Learners reported that participating in courses at DALC gave them the space to gain skills, which built up their confidence and independence to live their life in Dublin and integrate in the community, such as learning to read, or to use a smartphone.
“I wouldn’t go in and buy a birthday card because I couldn’t read it, but now I can. It gives me a lot of confidence to be able to do that now” – DALC Learner
“It makes a big difference in life when you can do things for yourself” – DALC Learner
According to Mary Maher, it is important to set an appropriate pace to facilitate the best learning environment for the learners. Learners felt that building literacy, writing, and maths skills takes time, and they appreciate the pace of learning at DALC.
Some of the learners said they have been attending courses at DALC for years. They come to meet other learners, be a part of a community, and grow at their own pace. One learner who is a marathon runner shared that “learning to read was a marathon, not a sprint.” The canteen in DALC is a space for learners to connect, relax, and share their experiences outside of the classroom over a cup of tea. Decorated with artwork made by learners and a cosy outdoor area, Mary shared that “learners come for the class but stay for the tea.”
International learners highlighted how DALC is one of few places they come to practice their English, outside their communities. During the English-speaking classes, the learning comes from one another. The class structure is set up so that learners work in pairs. This way, course participants can learn from each other’s accents and different paces of speaking in an immersive setting.
“I thought when I came back in here it would be like school where you’d get a hard time. But it was so different, you weren’t given a hard time. When I met the tutors, I realised how different it is” – DALC Learner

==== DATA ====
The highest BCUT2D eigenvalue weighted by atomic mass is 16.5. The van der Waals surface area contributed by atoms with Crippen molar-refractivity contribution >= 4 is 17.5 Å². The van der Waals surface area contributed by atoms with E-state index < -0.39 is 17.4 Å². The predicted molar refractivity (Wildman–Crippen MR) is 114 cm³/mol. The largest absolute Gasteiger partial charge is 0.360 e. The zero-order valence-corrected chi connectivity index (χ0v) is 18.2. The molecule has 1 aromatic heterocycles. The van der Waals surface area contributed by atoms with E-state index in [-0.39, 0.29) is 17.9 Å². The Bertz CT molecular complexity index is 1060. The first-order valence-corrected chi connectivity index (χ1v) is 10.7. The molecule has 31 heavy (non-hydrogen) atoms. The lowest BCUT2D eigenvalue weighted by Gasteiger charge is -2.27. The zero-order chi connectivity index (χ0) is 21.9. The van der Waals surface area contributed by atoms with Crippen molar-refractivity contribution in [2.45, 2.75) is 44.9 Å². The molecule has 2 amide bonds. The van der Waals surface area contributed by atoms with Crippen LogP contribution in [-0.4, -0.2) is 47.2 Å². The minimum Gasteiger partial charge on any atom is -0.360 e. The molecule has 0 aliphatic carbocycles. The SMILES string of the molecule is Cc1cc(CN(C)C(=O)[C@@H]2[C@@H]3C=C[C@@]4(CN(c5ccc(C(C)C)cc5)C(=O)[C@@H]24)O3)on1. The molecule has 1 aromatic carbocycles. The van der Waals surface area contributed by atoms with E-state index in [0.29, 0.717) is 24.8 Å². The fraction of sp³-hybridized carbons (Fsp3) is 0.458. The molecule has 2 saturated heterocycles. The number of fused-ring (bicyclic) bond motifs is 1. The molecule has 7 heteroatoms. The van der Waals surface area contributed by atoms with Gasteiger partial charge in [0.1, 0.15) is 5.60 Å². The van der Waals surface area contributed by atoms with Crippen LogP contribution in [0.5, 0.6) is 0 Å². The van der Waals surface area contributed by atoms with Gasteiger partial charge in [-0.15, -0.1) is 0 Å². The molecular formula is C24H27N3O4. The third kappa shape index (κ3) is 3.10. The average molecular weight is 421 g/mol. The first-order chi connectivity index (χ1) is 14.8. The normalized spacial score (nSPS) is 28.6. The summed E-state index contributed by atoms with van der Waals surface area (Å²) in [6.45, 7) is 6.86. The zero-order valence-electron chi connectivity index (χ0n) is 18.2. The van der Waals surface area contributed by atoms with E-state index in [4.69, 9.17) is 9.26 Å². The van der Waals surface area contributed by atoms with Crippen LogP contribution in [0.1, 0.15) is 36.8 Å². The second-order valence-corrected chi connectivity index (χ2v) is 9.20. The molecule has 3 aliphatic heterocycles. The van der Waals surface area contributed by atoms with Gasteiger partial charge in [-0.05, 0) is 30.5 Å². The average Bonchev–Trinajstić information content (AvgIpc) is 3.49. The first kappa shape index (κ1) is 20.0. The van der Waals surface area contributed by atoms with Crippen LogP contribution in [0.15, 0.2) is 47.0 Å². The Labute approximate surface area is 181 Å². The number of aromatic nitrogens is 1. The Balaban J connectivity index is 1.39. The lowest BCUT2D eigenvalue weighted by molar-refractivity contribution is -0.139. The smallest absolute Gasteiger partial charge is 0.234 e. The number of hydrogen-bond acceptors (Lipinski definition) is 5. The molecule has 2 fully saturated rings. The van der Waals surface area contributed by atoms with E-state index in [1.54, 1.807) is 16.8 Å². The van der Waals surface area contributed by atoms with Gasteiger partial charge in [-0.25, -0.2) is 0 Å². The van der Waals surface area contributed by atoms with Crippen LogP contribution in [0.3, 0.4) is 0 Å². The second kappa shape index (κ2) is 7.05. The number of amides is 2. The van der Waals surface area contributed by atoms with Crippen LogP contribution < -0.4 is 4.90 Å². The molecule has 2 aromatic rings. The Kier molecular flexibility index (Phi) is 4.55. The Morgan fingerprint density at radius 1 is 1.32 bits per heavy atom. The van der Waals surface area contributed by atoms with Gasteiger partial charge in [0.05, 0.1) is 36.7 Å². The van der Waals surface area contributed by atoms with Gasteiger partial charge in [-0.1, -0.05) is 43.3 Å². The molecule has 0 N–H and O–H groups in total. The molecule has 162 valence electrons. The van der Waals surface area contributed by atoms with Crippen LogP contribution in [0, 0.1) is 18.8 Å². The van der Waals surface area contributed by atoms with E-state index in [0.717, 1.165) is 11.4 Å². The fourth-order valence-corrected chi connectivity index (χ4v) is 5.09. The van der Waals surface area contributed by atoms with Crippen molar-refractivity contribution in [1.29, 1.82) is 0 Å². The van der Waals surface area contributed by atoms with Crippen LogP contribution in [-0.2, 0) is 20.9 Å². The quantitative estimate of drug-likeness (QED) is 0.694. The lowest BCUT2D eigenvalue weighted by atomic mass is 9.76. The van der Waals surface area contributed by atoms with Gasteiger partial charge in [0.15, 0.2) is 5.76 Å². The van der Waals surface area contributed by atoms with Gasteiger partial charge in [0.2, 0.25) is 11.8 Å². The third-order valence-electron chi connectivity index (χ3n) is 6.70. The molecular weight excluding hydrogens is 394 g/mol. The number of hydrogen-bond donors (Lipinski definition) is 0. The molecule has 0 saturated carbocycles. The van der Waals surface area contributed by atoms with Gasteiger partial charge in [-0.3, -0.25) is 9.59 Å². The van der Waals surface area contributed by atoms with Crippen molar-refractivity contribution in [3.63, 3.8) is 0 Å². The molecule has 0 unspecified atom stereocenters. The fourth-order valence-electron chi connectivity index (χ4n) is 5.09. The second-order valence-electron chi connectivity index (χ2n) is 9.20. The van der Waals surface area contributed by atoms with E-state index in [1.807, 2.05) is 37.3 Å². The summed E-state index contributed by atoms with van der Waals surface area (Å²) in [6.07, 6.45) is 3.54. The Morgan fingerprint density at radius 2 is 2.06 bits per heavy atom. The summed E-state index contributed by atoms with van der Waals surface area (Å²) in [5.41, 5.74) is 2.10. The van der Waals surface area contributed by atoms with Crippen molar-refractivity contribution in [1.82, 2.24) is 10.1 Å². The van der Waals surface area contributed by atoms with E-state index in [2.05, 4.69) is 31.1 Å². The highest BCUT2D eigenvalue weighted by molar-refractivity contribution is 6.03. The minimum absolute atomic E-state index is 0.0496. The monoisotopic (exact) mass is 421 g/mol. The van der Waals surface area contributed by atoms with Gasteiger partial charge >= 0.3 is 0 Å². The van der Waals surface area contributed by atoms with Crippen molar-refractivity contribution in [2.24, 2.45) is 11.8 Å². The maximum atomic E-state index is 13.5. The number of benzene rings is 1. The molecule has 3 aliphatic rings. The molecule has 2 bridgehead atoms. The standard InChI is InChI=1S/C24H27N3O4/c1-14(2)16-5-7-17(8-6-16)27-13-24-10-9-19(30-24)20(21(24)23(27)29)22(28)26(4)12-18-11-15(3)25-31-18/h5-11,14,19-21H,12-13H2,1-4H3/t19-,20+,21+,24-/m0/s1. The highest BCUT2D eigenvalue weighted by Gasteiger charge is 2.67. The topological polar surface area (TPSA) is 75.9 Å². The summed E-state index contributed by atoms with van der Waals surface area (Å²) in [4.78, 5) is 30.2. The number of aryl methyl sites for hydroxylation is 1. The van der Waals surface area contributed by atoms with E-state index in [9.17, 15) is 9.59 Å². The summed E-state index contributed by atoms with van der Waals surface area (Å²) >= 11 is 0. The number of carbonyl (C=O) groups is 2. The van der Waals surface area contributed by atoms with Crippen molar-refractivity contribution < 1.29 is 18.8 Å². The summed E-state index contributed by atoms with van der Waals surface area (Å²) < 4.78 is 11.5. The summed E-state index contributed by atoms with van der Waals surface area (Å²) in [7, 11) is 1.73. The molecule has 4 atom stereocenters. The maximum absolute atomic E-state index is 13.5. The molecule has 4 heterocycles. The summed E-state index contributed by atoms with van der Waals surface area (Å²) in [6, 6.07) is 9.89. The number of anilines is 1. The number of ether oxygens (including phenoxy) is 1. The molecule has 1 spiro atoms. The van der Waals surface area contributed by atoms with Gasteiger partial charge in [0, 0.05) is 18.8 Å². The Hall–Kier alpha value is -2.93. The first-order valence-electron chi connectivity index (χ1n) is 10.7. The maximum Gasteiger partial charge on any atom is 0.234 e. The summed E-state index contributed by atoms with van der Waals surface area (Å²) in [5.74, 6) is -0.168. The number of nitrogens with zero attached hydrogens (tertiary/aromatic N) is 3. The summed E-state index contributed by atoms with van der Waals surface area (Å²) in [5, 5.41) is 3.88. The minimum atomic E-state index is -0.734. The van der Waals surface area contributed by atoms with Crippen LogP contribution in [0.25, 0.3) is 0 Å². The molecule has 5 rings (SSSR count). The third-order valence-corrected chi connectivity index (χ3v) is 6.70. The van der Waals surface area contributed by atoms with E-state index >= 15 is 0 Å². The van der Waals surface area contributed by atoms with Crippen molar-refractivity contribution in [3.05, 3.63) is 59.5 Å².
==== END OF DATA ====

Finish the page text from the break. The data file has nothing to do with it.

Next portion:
Tutors at DALC focus on encouraging learners’ attendance rather than pushing learners to progress through the education system. The curriculum is student-centred, based on what they want to learn and what’s important in their lives.
One of our EU colleagues, Tina from the European Association for the Education of Adults (EAEA), who was part of the visit to DALC, stated that “learning should be about the joy of it. It is great to see a centre that supports this idea.”
However, many adults engaging with DALC have inconsistent attendance, as well as varying childcare needs. While childcare services are offered at DALC, they are limited to providing care for those whose children regularly attend the onsite creche.
Learners may not finish their course due to many barriers, including living in emergency accommodation centres, struggling with substance misuse, or belonging to a transient community.
According to Mary Maher, increased funding for expanding support services, like the onsite creche, may help to increase learner retention.
Learn more about courses on offer at DALC by clicking here.
Click here for more on the RegALE Network.
For more information, contact Ecem Akarca, EU Projects Officer at: firstname.lastname@example.org